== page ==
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Archives February 2011

Competition Heats Up in Retail Forex

The last few weeks have witnessed a number of major developments in the retail forex world: more mainstream firms  entering the fold, and existing firms are moving to beef up their forex operations. Not only will this permanently alter the competitive landscape, but it should also benefit traders in the form of more choice, lower prices, and increased transparency.

Untangling the Puzzle of Risk Appetite

When analyzing forex, nothing is more satisfying than establishing a strong correlation between a particular currency pair and another quantifiable investment vehicle. You see – we fundamental analysts love to kid ourselves that we can actually explain what’s going in the forex markets, but it’s only when you can visually observe (and statistically confirm) a correlation can you actually pretend that this self-assuredness is justified.

Chinese Yuan: Further Appreciation is Inevitable

Relatively speaking, the Chinese Yuan has been on a tear, appreciating ~1% in a little more than a month. One has to wonder whether this is a concession by the People’s Bank of China (PBOC) that its exchange rate regime is not viable or whether its instead a political sop. The question on everyone’s minds, of course, is, will it continue?

EU Ponders Tobin Tax

Only two years after the worst financial crisis in decades, the DJIA is now back above 12,000. Yield-hungry investors are pouring record amounts of cash into emerging markets. Commodities and food prices are rising into bubble territory. In fact, not a single meaningful reform has yet to be passed that would prevent such an event from erupting again. The EU, however, is trying to change that, with the proposed introduction of the first-ever Tobin tax on foreign exchange trades.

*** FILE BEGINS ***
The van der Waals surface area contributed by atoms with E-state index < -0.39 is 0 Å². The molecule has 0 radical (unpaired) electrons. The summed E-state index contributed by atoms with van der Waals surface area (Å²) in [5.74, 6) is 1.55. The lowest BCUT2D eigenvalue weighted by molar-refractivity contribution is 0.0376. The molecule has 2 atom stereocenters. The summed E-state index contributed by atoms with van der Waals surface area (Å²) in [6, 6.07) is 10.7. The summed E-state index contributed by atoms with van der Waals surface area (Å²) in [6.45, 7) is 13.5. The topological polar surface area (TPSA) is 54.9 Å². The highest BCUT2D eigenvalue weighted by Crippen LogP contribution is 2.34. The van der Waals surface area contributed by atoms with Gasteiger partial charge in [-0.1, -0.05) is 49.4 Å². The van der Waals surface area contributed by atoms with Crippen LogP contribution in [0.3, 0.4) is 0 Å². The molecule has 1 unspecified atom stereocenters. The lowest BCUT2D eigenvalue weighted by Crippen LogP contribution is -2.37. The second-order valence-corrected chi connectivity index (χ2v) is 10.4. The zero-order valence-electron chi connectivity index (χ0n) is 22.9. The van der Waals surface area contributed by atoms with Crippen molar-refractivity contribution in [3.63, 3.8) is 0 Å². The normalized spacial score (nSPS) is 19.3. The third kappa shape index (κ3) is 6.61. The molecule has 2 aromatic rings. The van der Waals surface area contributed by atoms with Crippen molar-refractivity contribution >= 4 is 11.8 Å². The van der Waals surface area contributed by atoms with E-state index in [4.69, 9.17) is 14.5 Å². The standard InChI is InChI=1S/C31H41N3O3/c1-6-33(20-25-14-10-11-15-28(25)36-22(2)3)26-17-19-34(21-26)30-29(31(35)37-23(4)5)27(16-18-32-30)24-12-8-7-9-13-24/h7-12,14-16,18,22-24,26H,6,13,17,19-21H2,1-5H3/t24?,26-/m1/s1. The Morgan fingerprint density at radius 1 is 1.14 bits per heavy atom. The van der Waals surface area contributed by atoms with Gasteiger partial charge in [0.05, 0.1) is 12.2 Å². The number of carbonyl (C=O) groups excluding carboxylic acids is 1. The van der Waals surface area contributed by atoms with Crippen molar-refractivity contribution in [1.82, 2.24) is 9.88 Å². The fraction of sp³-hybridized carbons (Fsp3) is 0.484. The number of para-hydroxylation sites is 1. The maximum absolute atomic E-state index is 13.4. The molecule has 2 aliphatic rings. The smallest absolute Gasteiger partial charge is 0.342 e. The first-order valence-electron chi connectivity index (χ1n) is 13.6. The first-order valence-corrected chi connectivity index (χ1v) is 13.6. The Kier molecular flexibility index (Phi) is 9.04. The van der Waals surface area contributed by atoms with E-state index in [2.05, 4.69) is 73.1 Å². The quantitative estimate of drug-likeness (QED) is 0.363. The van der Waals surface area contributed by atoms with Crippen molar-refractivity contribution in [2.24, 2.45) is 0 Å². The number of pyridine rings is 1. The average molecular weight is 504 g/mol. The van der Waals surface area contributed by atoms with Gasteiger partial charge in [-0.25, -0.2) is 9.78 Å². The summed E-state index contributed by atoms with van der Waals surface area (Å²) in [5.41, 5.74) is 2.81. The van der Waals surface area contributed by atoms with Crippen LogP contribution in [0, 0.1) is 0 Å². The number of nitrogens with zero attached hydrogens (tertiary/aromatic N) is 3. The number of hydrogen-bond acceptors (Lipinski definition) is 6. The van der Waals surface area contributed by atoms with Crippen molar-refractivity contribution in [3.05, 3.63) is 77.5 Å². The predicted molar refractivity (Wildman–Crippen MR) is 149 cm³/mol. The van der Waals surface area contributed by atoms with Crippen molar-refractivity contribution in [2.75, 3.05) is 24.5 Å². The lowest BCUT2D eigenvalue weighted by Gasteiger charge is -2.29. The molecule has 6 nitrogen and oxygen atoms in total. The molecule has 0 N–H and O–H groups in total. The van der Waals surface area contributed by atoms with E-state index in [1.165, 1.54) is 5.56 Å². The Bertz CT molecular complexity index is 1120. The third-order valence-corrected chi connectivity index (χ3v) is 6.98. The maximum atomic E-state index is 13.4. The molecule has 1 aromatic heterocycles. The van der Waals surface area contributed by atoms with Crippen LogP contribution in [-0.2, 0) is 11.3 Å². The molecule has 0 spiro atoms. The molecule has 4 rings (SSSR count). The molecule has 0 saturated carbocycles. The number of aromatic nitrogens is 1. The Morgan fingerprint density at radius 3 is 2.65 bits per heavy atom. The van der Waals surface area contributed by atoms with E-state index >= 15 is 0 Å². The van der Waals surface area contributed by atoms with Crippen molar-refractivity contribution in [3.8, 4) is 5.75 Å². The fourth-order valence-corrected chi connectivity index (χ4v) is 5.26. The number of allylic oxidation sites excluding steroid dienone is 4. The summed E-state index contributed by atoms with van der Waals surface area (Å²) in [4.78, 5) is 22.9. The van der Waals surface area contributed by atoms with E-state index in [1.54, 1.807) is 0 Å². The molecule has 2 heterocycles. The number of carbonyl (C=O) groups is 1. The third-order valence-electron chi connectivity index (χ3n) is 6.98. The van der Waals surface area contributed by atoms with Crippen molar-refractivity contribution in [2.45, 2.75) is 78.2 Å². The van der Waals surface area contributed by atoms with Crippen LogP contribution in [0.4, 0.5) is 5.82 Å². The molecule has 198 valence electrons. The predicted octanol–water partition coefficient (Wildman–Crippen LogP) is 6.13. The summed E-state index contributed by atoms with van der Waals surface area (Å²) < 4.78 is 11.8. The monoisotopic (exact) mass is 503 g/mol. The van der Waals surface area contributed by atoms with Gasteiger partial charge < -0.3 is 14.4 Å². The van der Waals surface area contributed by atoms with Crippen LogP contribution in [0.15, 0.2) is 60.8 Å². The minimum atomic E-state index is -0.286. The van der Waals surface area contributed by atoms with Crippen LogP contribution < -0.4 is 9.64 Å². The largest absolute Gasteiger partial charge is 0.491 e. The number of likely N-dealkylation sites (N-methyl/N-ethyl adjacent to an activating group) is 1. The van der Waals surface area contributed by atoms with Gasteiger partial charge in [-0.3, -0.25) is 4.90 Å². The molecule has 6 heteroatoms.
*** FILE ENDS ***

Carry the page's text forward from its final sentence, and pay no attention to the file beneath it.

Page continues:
The Obama Budget and the Dollar

Last week, the Obama Administration released its fiscal 2012 budget to much fanfare. Unfortunately, the budget makes only a token effort to address the rising National debt, and forecasts a budget deficit of $1.1 Trillion. While the release of the budget failed to make a splash in currency markets, traders would be wise to understand its implications for the future.

Hedging High Forex Uncertainty

In forex, everything is relative. That is no less the case for forex volatility, which is low relative to the spikes in 2008 (credit crisis) and 2010 (EU Sovereign debt crisis), but high relative to the preceding 5+ years of stability. On the one hand, volatility is approaching a two year low. On the other hand, analysts continue to warn of high volatility for the foreseeable future. Under these conditions, what are (currency) investors supposed to do?!

Forex Markets Look to Interest Rates for Guidance

There are a number of forces currently competing for control of forex markets: the ebb and flow of risk appetite, Central Bank currency intervention, comparative economic growth differentials, and numerous technical factors. Soon, traders will have to add one more item to their list of must-watch variables: interest rates.

CFTC / NFA Enhance Regulation of Forex

In 2010, the US Commodity Future Trading Commission (CFTC) formally released a series of new regulations governing all retail foreign exchange dealers. Having given all applicable firms almost six months to bring their operations up to speed with the new regulations, the CFTC is now moving to bring enforcement actions against those that are still not in compliance.

Has the Swiss Franc Reached its Limit?

The second half of 2010 witnessed a 20% rise in the Swiss Franc (against the US Dollar), which experienced an upswing more closely associated with equities than with currencies. It has managed to entrench itself well above parity with the Dollar, and has become a favored destination for investors looking for a safer alternative to the Euro. Still, there are reasons to wary, and it could be only a matter of time before the CHF bull market comes to a screeching halt.

Despite Recent Rise, Euro Still Looks Weak

As the Euro moves past $1.38 per Dollar towards a 1-year high, many traders are wondering if perhaps the common currency’s woes aren’t in the past. This would be a mistake. That’s because most of the forces behind the Euro’s rally actually have very little to do with the Euro.